Banking

Managing a bank account in Croatia

Opening an account with a Croatian bank is relatively easy. All you need is proof of ID and a sum of money to deposit. Some banks may require proof of residency before issuing an ATM card.

Banking

For most banks, opening a bank account is extremely simple. They usually offer a choice between current accounts, giro accounts and savings accounts.

Accounts can be opened in either Kuna or a foreign currency. This is because although there are no restrictions on the amount of foreign currency that can be brought in and out of the country, restrictions do apply on movements of Croatian currency.

Normally, opening an account only requires ID and a small deposit, although sometimes the banks might ask you for proof of residency in Croatia (particularly for giro or savings accounts in Kuna).

Some banks automatically give a debit card and an overdraft allowance of up to 30,000 Kuna. Others prefer that you apply for an overdraft once your account is set up.

Charges for accounts vary from bank to bank and account to account. For example, student accounts are generally free.

Transferring money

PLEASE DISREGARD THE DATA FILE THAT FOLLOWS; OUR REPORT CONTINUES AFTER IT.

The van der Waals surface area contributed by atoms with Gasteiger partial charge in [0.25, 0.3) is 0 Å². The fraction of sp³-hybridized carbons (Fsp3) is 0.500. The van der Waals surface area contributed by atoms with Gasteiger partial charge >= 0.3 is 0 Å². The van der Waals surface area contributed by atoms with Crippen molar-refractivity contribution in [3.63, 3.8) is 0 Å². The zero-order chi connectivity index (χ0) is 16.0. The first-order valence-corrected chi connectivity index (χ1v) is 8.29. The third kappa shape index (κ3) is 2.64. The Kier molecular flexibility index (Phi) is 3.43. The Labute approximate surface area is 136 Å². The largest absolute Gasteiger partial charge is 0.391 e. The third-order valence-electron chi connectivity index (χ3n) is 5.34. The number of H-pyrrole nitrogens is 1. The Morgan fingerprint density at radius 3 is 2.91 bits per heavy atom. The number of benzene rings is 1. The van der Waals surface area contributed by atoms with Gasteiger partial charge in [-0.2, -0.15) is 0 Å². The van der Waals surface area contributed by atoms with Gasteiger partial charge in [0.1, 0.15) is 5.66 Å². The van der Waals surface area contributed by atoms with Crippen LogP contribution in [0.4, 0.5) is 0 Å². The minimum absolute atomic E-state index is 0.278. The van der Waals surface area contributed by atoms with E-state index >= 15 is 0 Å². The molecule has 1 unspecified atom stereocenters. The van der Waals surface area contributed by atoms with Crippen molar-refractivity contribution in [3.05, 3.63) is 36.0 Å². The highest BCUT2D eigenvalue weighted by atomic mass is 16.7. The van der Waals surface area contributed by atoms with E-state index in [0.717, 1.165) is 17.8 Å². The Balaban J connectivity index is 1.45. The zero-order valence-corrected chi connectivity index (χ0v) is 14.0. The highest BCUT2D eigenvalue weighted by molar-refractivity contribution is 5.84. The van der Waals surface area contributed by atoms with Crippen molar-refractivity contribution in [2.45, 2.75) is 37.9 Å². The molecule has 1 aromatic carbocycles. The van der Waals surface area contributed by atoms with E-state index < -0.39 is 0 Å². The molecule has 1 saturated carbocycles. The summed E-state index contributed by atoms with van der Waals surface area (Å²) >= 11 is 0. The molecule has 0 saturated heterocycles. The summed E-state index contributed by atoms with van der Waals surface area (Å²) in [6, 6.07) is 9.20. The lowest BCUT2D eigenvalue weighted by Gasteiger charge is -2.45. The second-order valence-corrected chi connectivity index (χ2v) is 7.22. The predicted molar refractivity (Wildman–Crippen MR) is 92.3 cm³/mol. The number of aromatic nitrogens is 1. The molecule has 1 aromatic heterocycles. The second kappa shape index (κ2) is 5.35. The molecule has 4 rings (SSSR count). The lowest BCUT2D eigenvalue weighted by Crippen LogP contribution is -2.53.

Some of the safest ways of transferring money to and from Croatia include Western Union, Eurogiro and direct account-to-account transfers using IBAN or SWIFT.

Websites such as PayPal, Moneybookers and Iboko also provide this service.

The government does not set restrictions on money transfers, although some banks do. Check with your bank to see if there is a maximum you can send or receive. Usually, service fees are levied on international transactions (especially if there is a currency exchange).

For most banks, opening a bank account is extremely simple. They usually offer a choice between current accounts, giro accounts and savings accounts.

Accounts can be opened in either Kuna or a foreign currency. This is because although there are no restrictions on the amount of foreign currency that can be brought in and out of the country, restrictions do apply on movements of Croatian currency.

Normally, opening an account only requires ID and a small deposit, although sometimes the banks might ask you for proof of residency in Croatia (particularly for giro or savings accounts in Kuna).

Some banks automatically give a debit card and an overdraft allowance of up to 30,000 Kuna. Others prefer that you apply for an overdraft once your account is set up.

Charges for accounts vary from bank to bank and account to account. For example, student accounts are generally free.

Transferring money

Some of the safest ways of transferring money to and from Croatia include Western Union, Eurogiro and direct account-to-account transfers using IBAN or SWIFT.

Websites such as PayPal, Moneybookers and Iboko also provide this service.

The government does not set restrictions on money transfers, although some banks do. Check with your bank to see if there is a maximum you can send or receive. Usually, service fees are levied on international transactions (especially if there is a currency exchange).

Further reading

Does this article help?

Do you have any comments, updates or questions on this topic? Ask them here: